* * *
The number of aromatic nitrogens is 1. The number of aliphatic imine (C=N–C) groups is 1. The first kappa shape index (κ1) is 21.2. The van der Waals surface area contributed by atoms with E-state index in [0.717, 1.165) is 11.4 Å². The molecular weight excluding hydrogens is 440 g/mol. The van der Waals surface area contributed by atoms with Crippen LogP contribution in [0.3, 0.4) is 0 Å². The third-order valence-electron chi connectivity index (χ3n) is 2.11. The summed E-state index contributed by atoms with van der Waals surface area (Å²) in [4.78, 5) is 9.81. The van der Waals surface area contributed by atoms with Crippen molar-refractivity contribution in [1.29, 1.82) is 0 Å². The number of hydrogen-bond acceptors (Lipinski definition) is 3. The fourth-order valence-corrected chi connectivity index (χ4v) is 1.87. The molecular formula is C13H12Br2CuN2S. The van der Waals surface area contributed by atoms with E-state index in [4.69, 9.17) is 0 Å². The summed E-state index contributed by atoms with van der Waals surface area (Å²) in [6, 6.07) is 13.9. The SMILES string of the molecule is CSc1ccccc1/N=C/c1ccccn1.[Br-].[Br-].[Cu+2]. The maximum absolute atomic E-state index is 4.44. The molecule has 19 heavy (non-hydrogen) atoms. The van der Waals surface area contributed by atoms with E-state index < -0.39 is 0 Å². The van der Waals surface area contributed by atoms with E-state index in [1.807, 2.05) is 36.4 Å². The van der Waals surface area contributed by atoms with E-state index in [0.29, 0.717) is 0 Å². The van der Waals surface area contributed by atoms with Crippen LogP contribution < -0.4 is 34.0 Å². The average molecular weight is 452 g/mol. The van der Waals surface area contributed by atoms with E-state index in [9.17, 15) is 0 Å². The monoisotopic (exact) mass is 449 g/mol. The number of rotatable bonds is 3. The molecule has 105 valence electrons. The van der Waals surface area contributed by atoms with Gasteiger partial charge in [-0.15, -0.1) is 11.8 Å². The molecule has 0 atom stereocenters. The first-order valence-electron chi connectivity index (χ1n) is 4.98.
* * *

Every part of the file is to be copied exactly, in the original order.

The number of aromatic nitrogens is 1. The number of aliphatic imine (C=N–C) groups is 1. The first kappa shape index (κ1) is 21.2. The van der Waals surface area contributed by atoms with E-state index in [0.717, 1.165) is 11.4 Å². The molecular weight excluding hydrogens is 440 g/mol. The van der Waals surface area contributed by atoms with Crippen LogP contribution in [0.3, 0.4) is 0 Å². The third-order valence-electron chi connectivity index (χ3n) is 2.11. The summed E-state index contributed by atoms with van der Waals surface area (Å²) in [4.78, 5) is 9.81. The van der Waals surface area contributed by atoms with Crippen molar-refractivity contribution in [1.29, 1.82) is 0 Å². The number of hydrogen-bond acceptors (Lipinski definition) is 3. The fourth-order valence-corrected chi connectivity index (χ4v) is 1.87. The molecular formula is C13H12Br2CuN2S. The van der Waals surface area contributed by atoms with E-state index in [4.69, 9.17) is 0 Å². The summed E-state index contributed by atoms with van der Waals surface area (Å²) in [6, 6.07) is 13.9. The SMILES string of the molecule is CSc1ccccc1/N=C/c1ccccn1.[Br-].[Br-].[Cu+2]. The maximum absolute atomic E-state index is 4.44. The molecule has 19 heavy (non-hydrogen) atoms. The van der Waals surface area contributed by atoms with E-state index < -0.39 is 0 Å². The van der Waals surface area contributed by atoms with E-state index in [1.807, 2.05) is 36.4 Å². The van der Waals surface area contributed by atoms with E-state index in [0.29, 0.717) is 0 Å². The van der Waals surface area contributed by atoms with Crippen LogP contribution < -0.4 is 34.0 Å². The average molecular weight is 452 g/mol. The van der Waals surface area contributed by atoms with E-state index in [9.17, 15) is 0 Å². The monoisotopic (exact) mass is 449 g/mol. The number of rotatable bonds is 3. The molecule has 105 valence electrons. The van der Waals surface area contributed by atoms with Gasteiger partial charge in [-0.15, -0.1) is 11.8 Å². The molecule has 0 atom stereocenters. The first-order valence-electron chi connectivity index (χ1n) is 4.98.